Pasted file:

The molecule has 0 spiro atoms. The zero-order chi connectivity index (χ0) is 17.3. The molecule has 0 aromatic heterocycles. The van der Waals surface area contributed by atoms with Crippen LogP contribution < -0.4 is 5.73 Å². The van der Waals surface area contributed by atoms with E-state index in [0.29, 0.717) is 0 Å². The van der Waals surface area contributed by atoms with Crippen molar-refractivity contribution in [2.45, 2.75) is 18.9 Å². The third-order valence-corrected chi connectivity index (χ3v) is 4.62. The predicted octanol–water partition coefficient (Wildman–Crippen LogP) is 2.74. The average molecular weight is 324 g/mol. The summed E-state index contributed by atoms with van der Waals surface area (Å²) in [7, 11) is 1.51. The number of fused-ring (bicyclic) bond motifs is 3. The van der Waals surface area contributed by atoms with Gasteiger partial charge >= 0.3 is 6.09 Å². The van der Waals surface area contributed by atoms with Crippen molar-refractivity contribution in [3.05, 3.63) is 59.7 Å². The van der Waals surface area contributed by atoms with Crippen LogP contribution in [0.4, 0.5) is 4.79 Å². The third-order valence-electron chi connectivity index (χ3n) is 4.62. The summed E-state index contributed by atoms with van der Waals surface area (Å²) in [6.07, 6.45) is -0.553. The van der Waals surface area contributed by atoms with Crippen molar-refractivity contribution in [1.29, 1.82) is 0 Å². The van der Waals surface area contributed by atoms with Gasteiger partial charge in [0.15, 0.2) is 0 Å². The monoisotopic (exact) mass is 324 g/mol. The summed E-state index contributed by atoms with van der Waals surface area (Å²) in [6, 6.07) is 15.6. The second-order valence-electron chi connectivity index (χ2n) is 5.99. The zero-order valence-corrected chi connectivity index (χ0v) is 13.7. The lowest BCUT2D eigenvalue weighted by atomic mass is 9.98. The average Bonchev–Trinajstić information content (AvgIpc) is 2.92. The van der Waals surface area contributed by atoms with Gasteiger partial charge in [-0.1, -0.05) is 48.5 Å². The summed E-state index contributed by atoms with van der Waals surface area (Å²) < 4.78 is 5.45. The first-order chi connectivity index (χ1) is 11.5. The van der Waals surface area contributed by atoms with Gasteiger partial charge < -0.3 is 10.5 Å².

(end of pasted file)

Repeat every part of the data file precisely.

The molecule has 0 spiro atoms. The zero-order chi connectivity index (χ0) is 17.3. The molecule has 0 aromatic heterocycles. The van der Waals surface area contributed by atoms with Crippen LogP contribution < -0.4 is 5.73 Å². The van der Waals surface area contributed by atoms with E-state index in [0.29, 0.717) is 0 Å². The van der Waals surface area contributed by atoms with Crippen molar-refractivity contribution in [2.45, 2.75) is 18.9 Å². The third-order valence-corrected chi connectivity index (χ3v) is 4.62. The predicted octanol–water partition coefficient (Wildman–Crippen LogP) is 2.74. The average molecular weight is 324 g/mol. The summed E-state index contributed by atoms with van der Waals surface area (Å²) in [7, 11) is 1.51. The number of fused-ring (bicyclic) bond motifs is 3. The van der Waals surface area contributed by atoms with Gasteiger partial charge >= 0.3 is 6.09 Å². The van der Waals surface area contributed by atoms with Crippen molar-refractivity contribution in [3.05, 3.63) is 59.7 Å². The van der Waals surface area contributed by atoms with Crippen LogP contribution in [0.4, 0.5) is 4.79 Å². The third-order valence-electron chi connectivity index (χ3n) is 4.62. The summed E-state index contributed by atoms with van der Waals surface area (Å²) in [6.07, 6.45) is -0.553. The van der Waals surface area contributed by atoms with Crippen molar-refractivity contribution in [1.29, 1.82) is 0 Å². The van der Waals surface area contributed by atoms with Gasteiger partial charge in [0.15, 0.2) is 0 Å². The monoisotopic (exact) mass is 324 g/mol. The summed E-state index contributed by atoms with van der Waals surface area (Å²) in [6, 6.07) is 15.6. The second-order valence-electron chi connectivity index (χ2n) is 5.99. The zero-order valence-corrected chi connectivity index (χ0v) is 13.7. The lowest BCUT2D eigenvalue weighted by atomic mass is 9.98. The average Bonchev–Trinajstić information content (AvgIpc) is 2.92. The van der Waals surface area contributed by atoms with Gasteiger partial charge in [-0.1, -0.05) is 48.5 Å². The summed E-state index contributed by atoms with van der Waals surface area (Å²) < 4.78 is 5.45. The first-order chi connectivity index (χ1) is 11.5. The van der Waals surface area contributed by atoms with Gasteiger partial charge < -0.3 is 10.5 Å².